A lot of continuing education workshops end up being boring. You might get something out of the keynote, but a lot of it is note taking, sitting around, and not often opportunities to share your experience or learn from the experiences of others.


UNCO has no keynote speaker. UNCO uses an Open Space format. On the first day, we gather, get to know one another, worship together, and “brain dump.” We have a big whiteboard in which we write down what is going on, what our questions are, what our concerns are for ministry and church leadership. We write down what is on our hearts and minds.

The facilitator (so we have a facilitator, not a keynote speaker!) then weaves threads that they notice together. On the second morning, we begin with a brief worship service, then these threads are acknowledged and discussed briefly, so participants get an idea of where conversations may be headed. It’s up to those who have come to take the lead, or to follow.

We set up a grid with classrooms and time slots on the white board. Someone might say, “Hey, I see a thread involving stewardship and fear. Let’s call it ‘Show Me The Money’ and we’ll meet at 11 a.m. in The Dark Room.” Hopefully you’ll be more clever than that. We often come up with clever room names and topic names, but the conversations that happen are thoughtful and engaging. I always tell people I learned more in the first fifteen minutes in a session that was really called “Show Me The Money,” led by Derrick Weston, than I did in the entire stewardship course that was a requirement of my seminary.

We have four one-hour blocks (we take a break for lunch, and have free time on the second afternoon) to talk about these issues, concerns, and questions we have. Topics have ranged from stewardship and fundraising, starting new ministries/new worshipping communities and how to support them, self-care, transitioning out of pastoral ministry into something new, white privilege, writing, blogging, creative worship, and many more.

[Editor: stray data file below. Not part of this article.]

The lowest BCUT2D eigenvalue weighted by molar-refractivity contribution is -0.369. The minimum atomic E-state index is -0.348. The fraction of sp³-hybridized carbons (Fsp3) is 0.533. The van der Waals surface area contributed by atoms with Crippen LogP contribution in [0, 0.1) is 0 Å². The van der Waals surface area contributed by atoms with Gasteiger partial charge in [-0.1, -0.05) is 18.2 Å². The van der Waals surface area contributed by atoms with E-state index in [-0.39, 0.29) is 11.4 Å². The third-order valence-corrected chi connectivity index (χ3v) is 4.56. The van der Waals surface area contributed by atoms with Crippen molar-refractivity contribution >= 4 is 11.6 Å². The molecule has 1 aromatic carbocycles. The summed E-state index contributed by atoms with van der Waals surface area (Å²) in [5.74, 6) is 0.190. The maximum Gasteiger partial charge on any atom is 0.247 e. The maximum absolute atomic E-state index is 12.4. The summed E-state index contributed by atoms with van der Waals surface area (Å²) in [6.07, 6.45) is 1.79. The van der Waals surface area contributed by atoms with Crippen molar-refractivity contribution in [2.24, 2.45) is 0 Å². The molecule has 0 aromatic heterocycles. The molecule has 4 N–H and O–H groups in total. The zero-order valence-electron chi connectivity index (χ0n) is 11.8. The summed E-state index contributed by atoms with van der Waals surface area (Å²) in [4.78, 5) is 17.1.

The fun part of the second night is often “The Not-So-Silent Auction.” Participants are invited to bring something with them for the auction, and at the end of the night, proceeds support one of the new worshipping communities or ministries that have begun or have been encouraged by UNCO. Both nights are times for fellowship and relaxation, or what we call, “UNCO After Dark.”

The third morning we again begin with worship, and we launch into a segment called, “What Has Legs?” What has emerged from our conversations that is worth further conversation, and how can we keep these conversations going beyond this particular UNCO? From these conversations IMP (Innovative Ministry Percolator, a support group and conversation about financial sustainability for new ministries), was formed, along with UnBurdened (support and encouragement for pastors), UnShelved (a small publishing wing of UNCO that produced Faithful Resistance), and conversations on progressive Christian resources during these political times as well as support for pastors who are finding new ways of doing ministry and finding work outside of the church.

UNCO is affordable: $350 per person, and that includes your lodging and meals (if you want a private room it’s a bit more). There’s KidUNCO, in which kids can participate in UNCO and we provide kid activities that are UNCO-like during the breakout sessions. Kids are welcome throughout the UnConference, and because we stay in the dorms at San Francisco Theological Seminary, families with younger children are often able to participate and relax with others since we are all in the same space.

UNCO has been life-giving and life-sustaining to me as a pastor. It is also one of the few ecumenical opportunities to share across denominational lines and learn from one another. I hope you will consider coming to UNCO this year, and there are scholarships available. www.unco.us to register and for more information.

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